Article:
The opinion of the court was delivered by: Judge John W. Darrah
MEMORANDUM OPINION AND ORDER
On January 24, 2013, Plaintiffs, the Federal Trade Commission ("FTC"), the State of Illinois, the Commonwealth of Kentucky, and the State of North Carolina, filed a sealed Complaint seeking a permanent injunction and alleging that Defendants engaged in a wide-ranging scheme to violate various consumer protection statutes, including the Federal Trade Commission Act ("FTC Act"), 15 U.S.C. § 45(a), and similar state consumer protection laws in Illinois, Kentucky and North Carolina. Concurrently with their Complaint, Plaintiffs filed an ex parte motion for a temporary restraining order (TRO) requesting an asset freeze, the appointment of a receiver, and other relief. On the same day, the Court granted Plaintiffs' motion, entered the TRO and appointed a temporary receiver to take control of the Corporate Defendants, Fortune Hi-Tech Marketing, Inc., FHTM, Inc., Alan Clark Holdings, LLC, FHTM Canada, Inc., Fortune Network Marketing (UK) Limited, and their assets.
Defendants have moved to transfer this case, pursuant to 28 U.S.C. § 1404(a), to the United States District Court for the Eastern District of Kentucky. Plaintiffs have filed a response opposing the transfer, and Defendants have filed a reply.
Defendants, Fortune Hi-Tech Marketing, Inc. and FHTM, Inc., are Kentucky corporations with their principal place of business in Lexington, Kentucky. Defendant Alan Clark Holdings, LLC is a Kentucky limited liability company with its principal place of business in Danville, Kentucky. Defendant FHTM Canada, Inc. is a Canadian corporation that has its registered office in Ottawa, Ontario and its principal place of business in Lexington, Kentucky. Defendant Fortune Network Marketing (UK) Limited is a United Kingdom private limited company that has its registered office in Berkshire, United Kingdom and its principal place of business in Lexington, Kentucky. Defendant Paul C. Orberson is a resident of Kentucky and the President and Director of Fortune Hi-Tech Marketing, Inc. and FHTM, Inc., a Member of Alan Clark Holdings, LLC, and a Director of FHTM Canada, Inc. Defendant Thomas A. Mills is a resident of Kentucky and the Chief Executive Officer of Fortune Hi-Tech Marketing, Inc., the Vice President and Director of FHTM, Inc., a Member of Alan Clark Holdings, LLC, a Director of FHTM Canada, Inc., and the Chief Executive Officer of Fortune Network Marketing (UK) Limited. (Compl. ¶¶ 13-19.) Thus, all of the Defendants are either Kentucky residents or have their principal place of business in Kentucky.
Plaintiffs' Complaint alleges the following. Since approximately 2001, Defendants have collectively operated an illegal pyramid scheme through the recruitment of networked Independent Representatives ("IRs") to ostensibly sell products and services. (Id. ¶¶ 22, 27-37.) In order to become an IR, the consumer paid annual fees and paid additional fees to qualify for commissions and bonuses. According to the Complaint, Defendants falsely claimed IRs would earn high levels of income for selling product and services of companies, such as Dish Network, Frontpoint Home Security, and various cell phone providers, as well as for selling a line of health and beauty products. (Id. ¶¶ 23-25, 38-50.) However, Defendants' compensation program was based primarily on providing payments to IRs for the recruitment of new IRs. As a result, many IRs lost more money than they earned. (Id. ¶¶ 51-59, 65.)*fn1 Defendants recruited IRs throughout the United States and Canada.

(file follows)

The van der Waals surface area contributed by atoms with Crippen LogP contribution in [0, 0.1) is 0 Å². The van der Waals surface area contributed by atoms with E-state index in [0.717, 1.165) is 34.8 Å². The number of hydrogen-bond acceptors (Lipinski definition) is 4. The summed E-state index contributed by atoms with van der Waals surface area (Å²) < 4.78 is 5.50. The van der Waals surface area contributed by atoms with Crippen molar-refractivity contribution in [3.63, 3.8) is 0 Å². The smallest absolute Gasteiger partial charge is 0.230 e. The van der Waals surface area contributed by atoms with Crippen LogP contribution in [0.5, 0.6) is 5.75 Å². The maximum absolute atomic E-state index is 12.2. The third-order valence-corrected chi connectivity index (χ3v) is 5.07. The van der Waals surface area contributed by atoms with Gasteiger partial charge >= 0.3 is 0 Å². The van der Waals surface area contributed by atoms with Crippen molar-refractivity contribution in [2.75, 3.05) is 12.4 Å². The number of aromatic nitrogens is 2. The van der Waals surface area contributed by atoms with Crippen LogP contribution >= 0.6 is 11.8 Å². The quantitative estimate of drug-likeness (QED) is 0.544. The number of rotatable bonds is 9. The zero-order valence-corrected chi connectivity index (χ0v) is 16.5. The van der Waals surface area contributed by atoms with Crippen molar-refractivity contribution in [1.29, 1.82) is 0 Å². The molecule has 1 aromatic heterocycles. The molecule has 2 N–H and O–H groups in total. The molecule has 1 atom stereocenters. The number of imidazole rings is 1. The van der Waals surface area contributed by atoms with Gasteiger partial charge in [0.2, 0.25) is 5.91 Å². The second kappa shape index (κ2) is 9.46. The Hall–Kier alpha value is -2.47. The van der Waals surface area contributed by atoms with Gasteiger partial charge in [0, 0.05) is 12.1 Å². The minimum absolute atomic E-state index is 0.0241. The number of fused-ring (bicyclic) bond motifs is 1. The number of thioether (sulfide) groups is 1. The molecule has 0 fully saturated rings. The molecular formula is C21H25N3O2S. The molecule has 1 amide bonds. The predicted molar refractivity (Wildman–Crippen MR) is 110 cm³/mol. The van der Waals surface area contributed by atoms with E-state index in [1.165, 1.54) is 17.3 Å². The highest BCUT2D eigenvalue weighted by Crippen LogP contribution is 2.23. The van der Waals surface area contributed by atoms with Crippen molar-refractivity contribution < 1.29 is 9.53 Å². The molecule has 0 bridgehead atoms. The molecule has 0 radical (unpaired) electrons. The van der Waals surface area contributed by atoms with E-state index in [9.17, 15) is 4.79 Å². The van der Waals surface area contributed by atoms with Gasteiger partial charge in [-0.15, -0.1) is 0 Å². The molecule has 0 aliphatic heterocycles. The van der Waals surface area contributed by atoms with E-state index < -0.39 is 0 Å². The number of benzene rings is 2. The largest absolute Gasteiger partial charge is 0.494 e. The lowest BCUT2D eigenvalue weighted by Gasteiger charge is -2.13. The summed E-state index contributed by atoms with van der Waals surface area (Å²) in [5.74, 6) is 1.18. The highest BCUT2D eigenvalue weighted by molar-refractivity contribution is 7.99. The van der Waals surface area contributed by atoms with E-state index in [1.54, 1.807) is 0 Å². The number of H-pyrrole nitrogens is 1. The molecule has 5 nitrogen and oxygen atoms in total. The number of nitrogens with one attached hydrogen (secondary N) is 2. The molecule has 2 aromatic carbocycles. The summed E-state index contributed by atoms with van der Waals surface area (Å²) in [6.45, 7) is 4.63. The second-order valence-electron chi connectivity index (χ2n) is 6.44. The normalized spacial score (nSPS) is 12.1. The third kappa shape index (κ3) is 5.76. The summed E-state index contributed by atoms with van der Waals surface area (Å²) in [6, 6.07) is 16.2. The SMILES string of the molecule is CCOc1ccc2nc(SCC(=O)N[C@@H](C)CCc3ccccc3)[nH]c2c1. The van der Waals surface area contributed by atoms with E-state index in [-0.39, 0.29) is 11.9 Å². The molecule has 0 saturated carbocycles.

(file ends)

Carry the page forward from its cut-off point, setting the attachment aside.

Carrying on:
Pursuant to 28 U.S.C. § 1404(a), a district court may "for the convenience of parties and witnesses, in the interest of justice . . . transfer any civil action to any other district or division where it might have been brought." Thus, broken down into its statutory factors, transfer is appropriate where: (1) venue is proper in both the transferor and the transferee courts; (2) the transfer will serve the convenience of the parties and witnesses; and (3) the transfer is in the interest of justice. 28 U.S.C. § 1404(a); see Coffey v. Van Dorn Iron Works, 796 F.2d 217, 219 (7th Cir. 1986) (Coffey). The district court considers these factors in light of all the circumstances, on a case by case basis, and has the sound discretion regarding the weight accorded to each factor. Coffey, 796 F.2d at 219. In so ruling, the court may consider facts presented by way of "affidavit, deposition, stipulation, or other relevant documents." Midwest Precision Servs., Inc. v. PTM Indus. Corp., 574 F. Supp. 657, 659 (N.D. Ill. 1983). Furthermore, the party seeking transfer bears the burden of establishing that the transferee court is clearly more convenient. Coffey, 796 F.2d at 219-220.
In this case, the first factor is not in dispute; the parties agree that venue is proper both in the Northern District of Illinois and in the Eastern District of Kentucky. The remaining factors are evaluated below.
Convenience of the Parties and Witnesses
In evaluating the convenience of the parties and witnesses, courts in this district consider five factors: (1) the plaintiff's initial choice of forum; (2) the situs of material events; (3) the relative ease of access to sources of proof; (4) the convenience of the parties litigating in the respective forums; and (5) the convenience of the witnesses. Amoco Oil Co. v. Mobil Oil Corp., 90 F. Supp. 2d 958, 960 (N.D. Ill. 2000) (Amoco Oil Co.).
Plaintiff's Choice of Forum and the Situs of Material Events
A plaintiff's choice of forum is generally given substantial weight, particularly when the chosen forum is the plaintiff's home forum. Moore v. Motor Coach Indus., Inc., 487 F. Supp. 2d 1003, 1007 (N.D. Ill. 2007) (Moore). However, while it is an important consideration, the ...